The Dordogne River Valley is a rich brew of natural and man-made beauty. Walnut orchards, tobacco plants, sunflowers, and cornfields carpet the valley, while stone fortresses patrol the cliffs above. The joys of the Dordogne include rock-sculpted villages, fertile farms surrounding I-should-retire-here cottages, memory-card-gobbling vistas, lazy canoe rides, and a local cuisine worth loosening your belt for. But its big draw is its amazing cache of prehistoric artifacts. Limestone caves decorated with prehistoric artwork litter the Dordogne region.
At a Glance
The Dordogne’s Prehistoric Sights
▲▲▲ Grotte de Font-de-Gaume Last prehistoric multicolored paintings open to public, with strict limits on the daily number of visitors allowed.
▲▲ Lascaux II Exact replica of the world’s most famous cave paintings.
▲▲ Grotte de Rouffignac Etchings and paintings of prehistoric creatures such as mammoths in a large cave accessible by little train.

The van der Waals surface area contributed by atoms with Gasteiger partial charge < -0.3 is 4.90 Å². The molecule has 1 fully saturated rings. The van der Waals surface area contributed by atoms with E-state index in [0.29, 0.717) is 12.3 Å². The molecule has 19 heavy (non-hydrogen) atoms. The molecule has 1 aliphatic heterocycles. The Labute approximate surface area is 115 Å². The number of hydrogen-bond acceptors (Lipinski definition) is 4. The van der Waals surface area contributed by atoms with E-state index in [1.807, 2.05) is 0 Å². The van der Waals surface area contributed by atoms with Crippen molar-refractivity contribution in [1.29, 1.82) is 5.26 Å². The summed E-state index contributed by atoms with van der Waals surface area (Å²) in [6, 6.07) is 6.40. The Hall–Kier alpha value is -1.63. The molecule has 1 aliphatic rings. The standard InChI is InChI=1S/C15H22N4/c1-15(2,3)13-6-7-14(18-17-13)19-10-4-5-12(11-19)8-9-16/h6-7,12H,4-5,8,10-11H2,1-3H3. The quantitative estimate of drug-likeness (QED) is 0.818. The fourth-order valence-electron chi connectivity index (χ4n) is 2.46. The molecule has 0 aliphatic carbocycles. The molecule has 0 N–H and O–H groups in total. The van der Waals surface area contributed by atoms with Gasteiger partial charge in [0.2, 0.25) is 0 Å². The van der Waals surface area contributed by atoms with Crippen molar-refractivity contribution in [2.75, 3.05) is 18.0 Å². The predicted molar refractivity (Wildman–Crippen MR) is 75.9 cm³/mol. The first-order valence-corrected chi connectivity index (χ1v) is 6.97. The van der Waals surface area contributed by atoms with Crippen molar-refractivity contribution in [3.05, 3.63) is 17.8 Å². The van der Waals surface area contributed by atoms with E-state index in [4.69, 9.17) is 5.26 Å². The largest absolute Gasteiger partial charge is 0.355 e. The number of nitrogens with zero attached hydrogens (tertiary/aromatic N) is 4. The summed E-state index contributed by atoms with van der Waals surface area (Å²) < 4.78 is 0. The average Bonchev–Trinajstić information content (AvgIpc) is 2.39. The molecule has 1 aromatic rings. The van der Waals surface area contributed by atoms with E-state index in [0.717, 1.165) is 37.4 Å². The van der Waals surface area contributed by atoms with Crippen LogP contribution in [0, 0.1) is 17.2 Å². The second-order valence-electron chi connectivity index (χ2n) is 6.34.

▲▲ Grottes de Cougnac Oldest paintings (14,000–25,000 years old) open to public, showing rust-and-black ibex, mammoths, giant deer, and a few humans.
▲▲ Grotte du Pech Merle Brilliant cave art of mammoths, bison, and horses, plus Cro-Magnon footprint.
▲ National Museum of Prehistory More than 18,000 artifacts with good English explanations--good preparation for your cave visit.
▲ Abri du Cap Blanc 14,000-year-old carvings that use natural contours of cave to add dimension.
▲ La Roque St-Christophe Terraced cliff dwellings where prehistoric people lived.
Prehistory Welcome Center Free, good intro to region’s important prehistoric sites.